Well with every record we like to keep things fresh and do it different. It isn’t until we start touring where we shut out the creative process a little bit and get in to the performing process. I think with the new records we definitely want to have a clean slate and find ways to invoke new creativity.

The industry is saying that this album is the quintessential Lifehouse, going full circle and returning to your roots – is this how you see it?

I think so, sonically as far as instrumentation and production side of things, yes. Going independent we can interact with our fan base on a more personal level than we ever have done before. When you hear Hurricane we are going back to our roots.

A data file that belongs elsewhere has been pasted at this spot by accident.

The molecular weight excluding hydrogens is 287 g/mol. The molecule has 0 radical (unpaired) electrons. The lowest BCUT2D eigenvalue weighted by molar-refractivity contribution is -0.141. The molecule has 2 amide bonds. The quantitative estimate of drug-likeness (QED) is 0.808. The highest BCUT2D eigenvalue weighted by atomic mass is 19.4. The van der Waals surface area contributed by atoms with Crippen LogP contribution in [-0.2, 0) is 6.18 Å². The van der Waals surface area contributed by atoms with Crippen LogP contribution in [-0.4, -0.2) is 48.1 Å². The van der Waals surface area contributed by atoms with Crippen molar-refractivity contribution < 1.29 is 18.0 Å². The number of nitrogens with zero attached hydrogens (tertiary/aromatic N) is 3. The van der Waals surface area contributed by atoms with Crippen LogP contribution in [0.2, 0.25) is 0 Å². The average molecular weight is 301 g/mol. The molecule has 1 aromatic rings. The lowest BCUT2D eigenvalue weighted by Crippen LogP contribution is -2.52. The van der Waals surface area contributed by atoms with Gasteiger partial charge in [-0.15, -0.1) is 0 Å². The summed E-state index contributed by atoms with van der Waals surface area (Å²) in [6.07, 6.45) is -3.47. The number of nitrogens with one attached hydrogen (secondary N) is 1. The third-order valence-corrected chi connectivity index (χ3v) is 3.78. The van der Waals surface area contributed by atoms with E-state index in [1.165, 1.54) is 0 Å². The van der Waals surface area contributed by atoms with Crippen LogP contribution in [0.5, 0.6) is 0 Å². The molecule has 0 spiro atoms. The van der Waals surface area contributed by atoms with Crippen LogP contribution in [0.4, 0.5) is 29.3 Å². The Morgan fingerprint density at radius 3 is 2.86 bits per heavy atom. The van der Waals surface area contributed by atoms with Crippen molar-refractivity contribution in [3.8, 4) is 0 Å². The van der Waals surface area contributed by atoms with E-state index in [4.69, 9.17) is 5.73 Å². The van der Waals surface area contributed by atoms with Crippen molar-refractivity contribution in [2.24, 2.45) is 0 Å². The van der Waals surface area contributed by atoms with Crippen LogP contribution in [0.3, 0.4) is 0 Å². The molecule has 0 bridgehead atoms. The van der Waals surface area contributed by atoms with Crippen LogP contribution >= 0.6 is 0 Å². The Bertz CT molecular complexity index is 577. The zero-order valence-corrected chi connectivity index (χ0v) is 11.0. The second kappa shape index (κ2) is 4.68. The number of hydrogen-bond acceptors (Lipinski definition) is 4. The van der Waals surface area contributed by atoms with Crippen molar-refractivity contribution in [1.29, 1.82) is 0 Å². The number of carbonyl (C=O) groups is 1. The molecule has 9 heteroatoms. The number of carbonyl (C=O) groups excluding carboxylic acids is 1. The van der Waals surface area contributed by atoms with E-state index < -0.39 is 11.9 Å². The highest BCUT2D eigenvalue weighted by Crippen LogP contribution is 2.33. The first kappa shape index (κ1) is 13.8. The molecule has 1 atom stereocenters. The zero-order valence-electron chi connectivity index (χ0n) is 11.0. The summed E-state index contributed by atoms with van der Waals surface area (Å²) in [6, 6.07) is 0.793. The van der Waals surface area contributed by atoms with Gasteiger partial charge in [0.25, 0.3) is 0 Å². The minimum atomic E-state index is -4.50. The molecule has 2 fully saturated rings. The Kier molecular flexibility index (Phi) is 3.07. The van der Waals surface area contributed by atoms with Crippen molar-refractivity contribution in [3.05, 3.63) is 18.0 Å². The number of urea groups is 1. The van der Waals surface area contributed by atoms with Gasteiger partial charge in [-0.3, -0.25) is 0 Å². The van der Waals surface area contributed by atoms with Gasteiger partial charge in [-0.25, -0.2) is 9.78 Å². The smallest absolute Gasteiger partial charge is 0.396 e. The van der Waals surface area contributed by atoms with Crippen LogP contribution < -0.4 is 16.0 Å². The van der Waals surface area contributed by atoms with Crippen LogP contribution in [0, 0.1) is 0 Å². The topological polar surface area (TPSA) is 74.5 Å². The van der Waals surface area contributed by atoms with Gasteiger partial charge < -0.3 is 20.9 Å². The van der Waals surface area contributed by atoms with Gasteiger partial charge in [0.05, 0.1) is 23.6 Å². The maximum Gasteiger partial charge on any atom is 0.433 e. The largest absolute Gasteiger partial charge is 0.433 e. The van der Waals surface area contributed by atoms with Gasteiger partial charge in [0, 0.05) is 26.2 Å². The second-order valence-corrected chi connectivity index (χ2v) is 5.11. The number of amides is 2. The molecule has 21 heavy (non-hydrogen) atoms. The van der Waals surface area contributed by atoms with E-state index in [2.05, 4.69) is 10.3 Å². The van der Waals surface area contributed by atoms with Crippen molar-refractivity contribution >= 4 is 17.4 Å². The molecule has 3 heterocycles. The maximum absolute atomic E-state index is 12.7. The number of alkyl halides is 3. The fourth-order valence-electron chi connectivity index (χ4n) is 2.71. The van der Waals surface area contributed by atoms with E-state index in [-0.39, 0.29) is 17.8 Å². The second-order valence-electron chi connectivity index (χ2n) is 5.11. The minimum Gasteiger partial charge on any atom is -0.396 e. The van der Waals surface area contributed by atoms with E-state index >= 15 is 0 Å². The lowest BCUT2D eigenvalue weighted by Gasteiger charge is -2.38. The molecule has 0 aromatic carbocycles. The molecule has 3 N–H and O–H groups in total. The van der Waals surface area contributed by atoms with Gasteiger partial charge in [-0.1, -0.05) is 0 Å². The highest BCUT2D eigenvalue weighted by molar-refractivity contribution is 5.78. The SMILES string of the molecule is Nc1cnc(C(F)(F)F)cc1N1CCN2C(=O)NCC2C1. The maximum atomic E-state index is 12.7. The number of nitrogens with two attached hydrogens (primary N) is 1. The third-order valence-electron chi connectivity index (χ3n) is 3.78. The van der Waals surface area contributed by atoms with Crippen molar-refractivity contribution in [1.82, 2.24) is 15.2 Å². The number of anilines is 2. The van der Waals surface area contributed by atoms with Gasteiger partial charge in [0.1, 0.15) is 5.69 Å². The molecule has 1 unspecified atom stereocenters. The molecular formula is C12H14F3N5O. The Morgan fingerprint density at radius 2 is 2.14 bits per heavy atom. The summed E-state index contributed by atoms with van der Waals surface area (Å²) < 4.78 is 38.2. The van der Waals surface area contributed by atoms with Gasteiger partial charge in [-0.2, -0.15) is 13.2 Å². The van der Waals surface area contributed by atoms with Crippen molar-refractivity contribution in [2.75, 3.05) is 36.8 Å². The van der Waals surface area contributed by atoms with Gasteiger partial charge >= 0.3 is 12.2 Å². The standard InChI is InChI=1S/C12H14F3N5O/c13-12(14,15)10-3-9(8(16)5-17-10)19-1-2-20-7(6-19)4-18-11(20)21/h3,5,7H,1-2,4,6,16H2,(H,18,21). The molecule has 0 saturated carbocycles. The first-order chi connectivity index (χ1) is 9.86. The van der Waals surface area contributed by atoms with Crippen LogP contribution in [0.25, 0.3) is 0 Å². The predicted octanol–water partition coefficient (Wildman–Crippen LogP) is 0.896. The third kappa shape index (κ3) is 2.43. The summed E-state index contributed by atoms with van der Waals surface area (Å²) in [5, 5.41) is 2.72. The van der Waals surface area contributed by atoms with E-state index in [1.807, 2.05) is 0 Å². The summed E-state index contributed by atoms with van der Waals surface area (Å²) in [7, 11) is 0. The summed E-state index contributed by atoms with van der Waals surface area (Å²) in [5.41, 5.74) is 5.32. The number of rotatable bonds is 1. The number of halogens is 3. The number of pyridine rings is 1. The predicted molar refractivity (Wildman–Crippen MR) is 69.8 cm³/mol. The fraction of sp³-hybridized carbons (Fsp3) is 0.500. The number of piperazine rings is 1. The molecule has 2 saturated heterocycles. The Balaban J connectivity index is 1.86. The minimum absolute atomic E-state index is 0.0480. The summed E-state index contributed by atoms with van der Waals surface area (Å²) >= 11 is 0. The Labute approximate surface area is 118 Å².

Going independent – is that something you wish you had done earlier?

We already are independent and I think we’re doing a great job of it so far. We’ve learnt a lot being in our mid-thirties now. I think we’re definitely ready to take on any angles in the business.

The video clip for Hurricane was great – was it the band’s idea to film it in a prison?

Yeah, our manager is very much hands on with our band so we played with a few different ideas, we had a director that had a treatment so we approved it. We’re very much involved in our videos.

Is it a bit of an incentive to come up with something that will get the song noticed?

I think you have to do something different to get a click. It’s about the nowadays! It’s not about being on VH1 or MTV as much so we definitely try and make videos that are a little more eye catching. Hurricane is a great video and we have more in the tank in the future.